By Hamil R. Harris
Air Force Major General Cecil Richardson shared the unique life of a military chaplain during special services at Arlington National Cemetery this week to dedicate monument honoring 14 rabbis who died while serving in the U.S. military. Among those on the plaque that now stands on “Chaplain Hill,” is the name of Rabbi Alexander Goode, a former resident of the District, who died with three other chaplains aboard the USS Dorchester when he was sunk by a German torpedo during WWII.
During the program, which was held in the Arlington ampitheater, Richardson called all military chaplains “warriors,” who are much more then members of the clergy in uniform. “We go where warriors go, we do what warriors do. We live with our warriors, we are the priest, ministers and rabbis and imams to our warriors.”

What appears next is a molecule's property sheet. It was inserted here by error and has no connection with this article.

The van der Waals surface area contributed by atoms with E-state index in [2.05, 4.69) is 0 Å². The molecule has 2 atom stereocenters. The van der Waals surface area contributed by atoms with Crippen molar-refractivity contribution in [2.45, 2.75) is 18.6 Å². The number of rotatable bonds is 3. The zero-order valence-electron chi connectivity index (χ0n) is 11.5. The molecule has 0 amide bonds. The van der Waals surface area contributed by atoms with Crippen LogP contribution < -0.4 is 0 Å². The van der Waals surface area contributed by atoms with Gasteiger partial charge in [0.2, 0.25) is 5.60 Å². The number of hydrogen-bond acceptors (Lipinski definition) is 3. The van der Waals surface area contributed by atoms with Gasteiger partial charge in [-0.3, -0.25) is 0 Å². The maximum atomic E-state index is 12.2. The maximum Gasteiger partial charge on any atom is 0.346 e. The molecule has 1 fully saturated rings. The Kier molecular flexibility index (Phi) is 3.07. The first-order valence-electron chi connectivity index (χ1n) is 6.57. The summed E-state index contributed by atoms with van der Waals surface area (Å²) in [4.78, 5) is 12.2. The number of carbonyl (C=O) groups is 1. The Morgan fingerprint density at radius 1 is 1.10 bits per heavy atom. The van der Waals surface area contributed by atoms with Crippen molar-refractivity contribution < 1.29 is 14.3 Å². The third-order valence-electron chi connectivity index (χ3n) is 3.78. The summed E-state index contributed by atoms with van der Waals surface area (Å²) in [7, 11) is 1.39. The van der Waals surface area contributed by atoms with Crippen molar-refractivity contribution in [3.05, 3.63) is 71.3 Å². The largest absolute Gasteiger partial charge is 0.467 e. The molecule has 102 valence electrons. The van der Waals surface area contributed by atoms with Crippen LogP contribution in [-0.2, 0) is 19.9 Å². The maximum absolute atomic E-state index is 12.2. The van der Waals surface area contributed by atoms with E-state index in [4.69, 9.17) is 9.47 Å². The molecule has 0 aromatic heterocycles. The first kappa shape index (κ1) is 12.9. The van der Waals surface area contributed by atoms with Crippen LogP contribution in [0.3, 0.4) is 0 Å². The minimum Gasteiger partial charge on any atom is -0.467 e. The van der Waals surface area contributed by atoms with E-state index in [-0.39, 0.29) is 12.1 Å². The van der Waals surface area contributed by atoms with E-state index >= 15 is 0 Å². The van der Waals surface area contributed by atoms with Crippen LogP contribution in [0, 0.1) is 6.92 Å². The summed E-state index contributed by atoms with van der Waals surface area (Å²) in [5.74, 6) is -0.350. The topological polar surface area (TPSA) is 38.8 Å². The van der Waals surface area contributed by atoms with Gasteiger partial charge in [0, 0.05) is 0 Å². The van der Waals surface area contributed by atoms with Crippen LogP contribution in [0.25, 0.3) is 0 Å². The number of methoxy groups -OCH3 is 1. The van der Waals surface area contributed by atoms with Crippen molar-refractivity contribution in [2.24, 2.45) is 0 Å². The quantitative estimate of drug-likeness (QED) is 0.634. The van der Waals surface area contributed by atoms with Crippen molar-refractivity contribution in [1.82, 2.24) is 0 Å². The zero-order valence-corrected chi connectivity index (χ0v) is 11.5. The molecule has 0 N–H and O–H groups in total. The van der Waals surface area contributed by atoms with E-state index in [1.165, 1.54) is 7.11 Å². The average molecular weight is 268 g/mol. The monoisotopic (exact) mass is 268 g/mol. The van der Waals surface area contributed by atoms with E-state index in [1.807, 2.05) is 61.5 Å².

Richardson went onto say that it is critically important that everyone who served as a chaplain be represented on Chaplains Hill.
In addition to the monument for Catholic and Protestant chaplains, there is now a Jewish Chaplains Memorial for the Jewish rabbis who served. On the hill, there is also a fresh grave that belongs to Simeon Kobrinetz, 83, a rabbi and former Air Force chaplain who later became director of the Chaplain Service of the Department of Veterans Affairs.
Kobrinetz, who died last month of renal failure at the Walter Reed National Military Medical Center in Bethesda, was the first Air Force rabbi to reach the rank of brigadier general. His son David Kobrinetz attended the dedication of the memorial because he said one of father’s final efforts was to help to place a monument for the rabbis on “Chaplain’s Hill.”
“As important as the recognition is for rabbis, their families and Jews across America,” David Kobrinetz said. “even more important is the recognition that we are people of one nation, despite our differences.”